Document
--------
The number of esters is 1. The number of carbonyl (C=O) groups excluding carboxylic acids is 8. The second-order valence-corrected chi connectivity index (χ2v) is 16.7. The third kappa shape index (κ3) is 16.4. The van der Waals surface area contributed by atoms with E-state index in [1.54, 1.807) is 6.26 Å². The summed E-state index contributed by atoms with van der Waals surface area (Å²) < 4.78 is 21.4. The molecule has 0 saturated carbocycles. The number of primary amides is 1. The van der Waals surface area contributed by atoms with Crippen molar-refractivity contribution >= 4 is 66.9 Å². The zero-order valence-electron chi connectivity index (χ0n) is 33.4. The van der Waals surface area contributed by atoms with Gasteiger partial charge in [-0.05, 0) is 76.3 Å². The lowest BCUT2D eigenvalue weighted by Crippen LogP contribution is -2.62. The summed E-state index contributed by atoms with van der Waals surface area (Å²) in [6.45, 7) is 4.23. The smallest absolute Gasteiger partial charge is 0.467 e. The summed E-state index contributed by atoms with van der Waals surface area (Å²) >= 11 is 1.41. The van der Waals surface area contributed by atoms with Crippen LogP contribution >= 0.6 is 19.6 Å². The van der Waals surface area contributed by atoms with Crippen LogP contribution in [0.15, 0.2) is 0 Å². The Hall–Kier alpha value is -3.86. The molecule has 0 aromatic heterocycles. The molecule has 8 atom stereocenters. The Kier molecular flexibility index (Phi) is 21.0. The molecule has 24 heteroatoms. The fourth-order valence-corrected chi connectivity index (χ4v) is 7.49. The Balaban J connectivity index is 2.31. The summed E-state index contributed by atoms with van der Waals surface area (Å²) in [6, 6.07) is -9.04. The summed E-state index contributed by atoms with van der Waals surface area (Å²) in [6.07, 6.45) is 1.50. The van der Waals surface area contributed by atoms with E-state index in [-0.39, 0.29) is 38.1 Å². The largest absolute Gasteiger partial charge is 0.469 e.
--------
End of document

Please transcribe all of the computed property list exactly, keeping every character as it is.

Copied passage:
The number of esters is 1. The number of carbonyl (C=O) groups excluding carboxylic acids is 8. The second-order valence-corrected chi connectivity index (χ2v) is 16.7. The third kappa shape index (κ3) is 16.4. The van der Waals surface area contributed by atoms with E-state index in [1.54, 1.807) is 6.26 Å². The summed E-state index contributed by atoms with van der Waals surface area (Å²) < 4.78 is 21.4. The molecule has 0 saturated carbocycles. The number of primary amides is 1. The van der Waals surface area contributed by atoms with Crippen molar-refractivity contribution >= 4 is 66.9 Å². The zero-order valence-electron chi connectivity index (χ0n) is 33.4. The van der Waals surface area contributed by atoms with Gasteiger partial charge in [-0.05, 0) is 76.3 Å². The lowest BCUT2D eigenvalue weighted by Crippen LogP contribution is -2.62. The summed E-state index contributed by atoms with van der Waals surface area (Å²) in [6.45, 7) is 4.23. The smallest absolute Gasteiger partial charge is 0.467 e. The summed E-state index contributed by atoms with van der Waals surface area (Å²) >= 11 is 1.41. The van der Waals surface area contributed by atoms with Crippen LogP contribution >= 0.6 is 19.6 Å². The van der Waals surface area contributed by atoms with Crippen LogP contribution in [0.15, 0.2) is 0 Å². The Hall–Kier alpha value is -3.86. The molecule has 0 aromatic heterocycles. The molecule has 8 atom stereocenters. The Kier molecular flexibility index (Phi) is 21.0. The molecule has 24 heteroatoms. The fourth-order valence-corrected chi connectivity index (χ4v) is 7.49. The Balaban J connectivity index is 2.31. The summed E-state index contributed by atoms with van der Waals surface area (Å²) in [6, 6.07) is -9.04. The summed E-state index contributed by atoms with van der Waals surface area (Å²) in [6.07, 6.45) is 1.50. The van der Waals surface area contributed by atoms with E-state index in [-0.39, 0.29) is 38.1 Å². The largest absolute Gasteiger partial charge is 0.469 e.